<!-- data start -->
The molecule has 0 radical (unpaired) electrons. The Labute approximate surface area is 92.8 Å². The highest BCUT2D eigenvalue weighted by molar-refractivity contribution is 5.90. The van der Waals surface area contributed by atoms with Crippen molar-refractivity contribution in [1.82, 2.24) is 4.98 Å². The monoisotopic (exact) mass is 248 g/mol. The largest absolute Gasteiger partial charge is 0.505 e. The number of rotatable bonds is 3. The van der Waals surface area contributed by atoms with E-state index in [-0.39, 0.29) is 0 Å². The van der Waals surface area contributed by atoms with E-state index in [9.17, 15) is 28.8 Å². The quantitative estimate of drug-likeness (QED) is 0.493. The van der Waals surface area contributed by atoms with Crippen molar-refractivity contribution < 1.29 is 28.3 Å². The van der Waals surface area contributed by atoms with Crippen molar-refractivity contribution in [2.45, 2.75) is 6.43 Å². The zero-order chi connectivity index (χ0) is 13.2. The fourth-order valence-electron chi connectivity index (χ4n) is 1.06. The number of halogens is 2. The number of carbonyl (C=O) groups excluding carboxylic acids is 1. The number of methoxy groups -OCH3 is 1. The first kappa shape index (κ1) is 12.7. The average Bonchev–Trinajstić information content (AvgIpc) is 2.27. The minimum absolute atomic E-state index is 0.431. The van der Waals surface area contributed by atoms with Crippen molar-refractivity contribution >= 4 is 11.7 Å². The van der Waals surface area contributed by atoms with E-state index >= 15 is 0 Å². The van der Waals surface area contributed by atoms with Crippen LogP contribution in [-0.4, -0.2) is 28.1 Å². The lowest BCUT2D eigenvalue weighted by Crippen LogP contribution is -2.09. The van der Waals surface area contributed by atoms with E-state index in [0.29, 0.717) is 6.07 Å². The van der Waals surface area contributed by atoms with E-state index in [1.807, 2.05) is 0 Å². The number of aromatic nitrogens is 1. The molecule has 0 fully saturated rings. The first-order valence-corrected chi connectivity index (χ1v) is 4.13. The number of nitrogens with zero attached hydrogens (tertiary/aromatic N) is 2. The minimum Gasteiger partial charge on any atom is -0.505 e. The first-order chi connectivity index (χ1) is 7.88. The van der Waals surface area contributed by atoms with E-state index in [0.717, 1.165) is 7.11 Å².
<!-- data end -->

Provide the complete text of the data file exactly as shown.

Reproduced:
The molecule has 0 radical (unpaired) electrons. The Labute approximate surface area is 92.8 Å². The highest BCUT2D eigenvalue weighted by molar-refractivity contribution is 5.90. The van der Waals surface area contributed by atoms with Crippen molar-refractivity contribution in [1.82, 2.24) is 4.98 Å². The monoisotopic (exact) mass is 248 g/mol. The largest absolute Gasteiger partial charge is 0.505 e. The number of rotatable bonds is 3. The van der Waals surface area contributed by atoms with E-state index in [-0.39, 0.29) is 0 Å². The van der Waals surface area contributed by atoms with E-state index in [9.17, 15) is 28.8 Å². The quantitative estimate of drug-likeness (QED) is 0.493. The van der Waals surface area contributed by atoms with Crippen molar-refractivity contribution < 1.29 is 28.3 Å². The van der Waals surface area contributed by atoms with Crippen molar-refractivity contribution in [2.45, 2.75) is 6.43 Å². The zero-order chi connectivity index (χ0) is 13.2. The fourth-order valence-electron chi connectivity index (χ4n) is 1.06. The number of halogens is 2. The number of carbonyl (C=O) groups excluding carboxylic acids is 1. The number of methoxy groups -OCH3 is 1. The first kappa shape index (κ1) is 12.7. The average Bonchev–Trinajstić information content (AvgIpc) is 2.27. The minimum absolute atomic E-state index is 0.431. The van der Waals surface area contributed by atoms with Crippen molar-refractivity contribution >= 4 is 11.7 Å². The van der Waals surface area contributed by atoms with E-state index >= 15 is 0 Å². The van der Waals surface area contributed by atoms with Crippen LogP contribution in [-0.4, -0.2) is 28.1 Å². The lowest BCUT2D eigenvalue weighted by Crippen LogP contribution is -2.09. The van der Waals surface area contributed by atoms with E-state index in [0.29, 0.717) is 6.07 Å². The van der Waals surface area contributed by atoms with E-state index in [1.807, 2.05) is 0 Å². The number of aromatic nitrogens is 1. The molecule has 0 fully saturated rings. The first-order valence-corrected chi connectivity index (χ1v) is 4.13. The number of nitrogens with zero attached hydrogens (tertiary/aromatic N) is 2. The minimum Gasteiger partial charge on any atom is -0.505 e. The first-order chi connectivity index (χ1) is 7.88. The van der Waals surface area contributed by atoms with E-state index in [0.717, 1.165) is 7.11 Å².